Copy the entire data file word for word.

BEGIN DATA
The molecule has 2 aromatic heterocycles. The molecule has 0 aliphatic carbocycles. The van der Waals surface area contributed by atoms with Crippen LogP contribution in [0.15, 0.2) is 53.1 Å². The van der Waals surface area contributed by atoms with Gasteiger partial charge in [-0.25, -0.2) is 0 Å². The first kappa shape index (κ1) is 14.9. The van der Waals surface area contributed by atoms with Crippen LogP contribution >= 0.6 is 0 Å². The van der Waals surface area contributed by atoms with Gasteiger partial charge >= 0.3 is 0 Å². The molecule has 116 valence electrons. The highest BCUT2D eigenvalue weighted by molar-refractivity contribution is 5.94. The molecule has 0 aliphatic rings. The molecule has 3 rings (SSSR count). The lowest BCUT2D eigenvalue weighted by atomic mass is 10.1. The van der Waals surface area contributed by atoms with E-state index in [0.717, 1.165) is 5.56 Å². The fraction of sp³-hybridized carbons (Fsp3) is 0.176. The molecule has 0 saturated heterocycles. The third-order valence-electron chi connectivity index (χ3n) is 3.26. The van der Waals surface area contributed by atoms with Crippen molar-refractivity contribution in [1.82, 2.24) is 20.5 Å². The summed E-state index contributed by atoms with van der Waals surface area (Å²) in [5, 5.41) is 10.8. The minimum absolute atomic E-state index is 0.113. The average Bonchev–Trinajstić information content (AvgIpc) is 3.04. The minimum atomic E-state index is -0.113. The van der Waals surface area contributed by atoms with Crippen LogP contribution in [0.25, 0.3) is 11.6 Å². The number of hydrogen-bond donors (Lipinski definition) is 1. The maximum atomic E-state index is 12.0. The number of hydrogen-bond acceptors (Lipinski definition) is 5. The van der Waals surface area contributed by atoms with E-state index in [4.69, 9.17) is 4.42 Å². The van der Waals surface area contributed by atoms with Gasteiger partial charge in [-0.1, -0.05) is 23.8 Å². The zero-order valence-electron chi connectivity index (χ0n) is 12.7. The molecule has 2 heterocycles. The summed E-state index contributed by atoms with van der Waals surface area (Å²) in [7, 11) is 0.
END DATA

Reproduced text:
The molecule has 2 aromatic heterocycles. The molecule has 0 aliphatic carbocycles. The van der Waals surface area contributed by atoms with Crippen LogP contribution in [0.15, 0.2) is 53.1 Å². The van der Waals surface area contributed by atoms with Gasteiger partial charge in [-0.25, -0.2) is 0 Å². The first kappa shape index (κ1) is 14.9. The van der Waals surface area contributed by atoms with Crippen LogP contribution >= 0.6 is 0 Å². The van der Waals surface area contributed by atoms with Gasteiger partial charge >= 0.3 is 0 Å². The molecule has 116 valence electrons. The highest BCUT2D eigenvalue weighted by molar-refractivity contribution is 5.94. The molecule has 0 aliphatic rings. The molecule has 3 rings (SSSR count). The lowest BCUT2D eigenvalue weighted by atomic mass is 10.1. The van der Waals surface area contributed by atoms with E-state index in [0.717, 1.165) is 5.56 Å². The fraction of sp³-hybridized carbons (Fsp3) is 0.176. The molecule has 0 saturated heterocycles. The third-order valence-electron chi connectivity index (χ3n) is 3.26. The van der Waals surface area contributed by atoms with Crippen molar-refractivity contribution in [1.82, 2.24) is 20.5 Å². The summed E-state index contributed by atoms with van der Waals surface area (Å²) in [5, 5.41) is 10.8. The minimum absolute atomic E-state index is 0.113. The average Bonchev–Trinajstić information content (AvgIpc) is 3.04. The minimum atomic E-state index is -0.113. The van der Waals surface area contributed by atoms with Crippen LogP contribution in [0.25, 0.3) is 11.6 Å². The number of hydrogen-bond donors (Lipinski definition) is 1. The maximum atomic E-state index is 12.0. The number of hydrogen-bond acceptors (Lipinski definition) is 5. The van der Waals surface area contributed by atoms with E-state index in [4.69, 9.17) is 4.42 Å². The van der Waals surface area contributed by atoms with Gasteiger partial charge in [-0.1, -0.05) is 23.8 Å². The zero-order valence-electron chi connectivity index (χ0n) is 12.7. The molecule has 2 heterocycles. The summed E-state index contributed by atoms with van der Waals surface area (Å²) in [7, 11) is 0.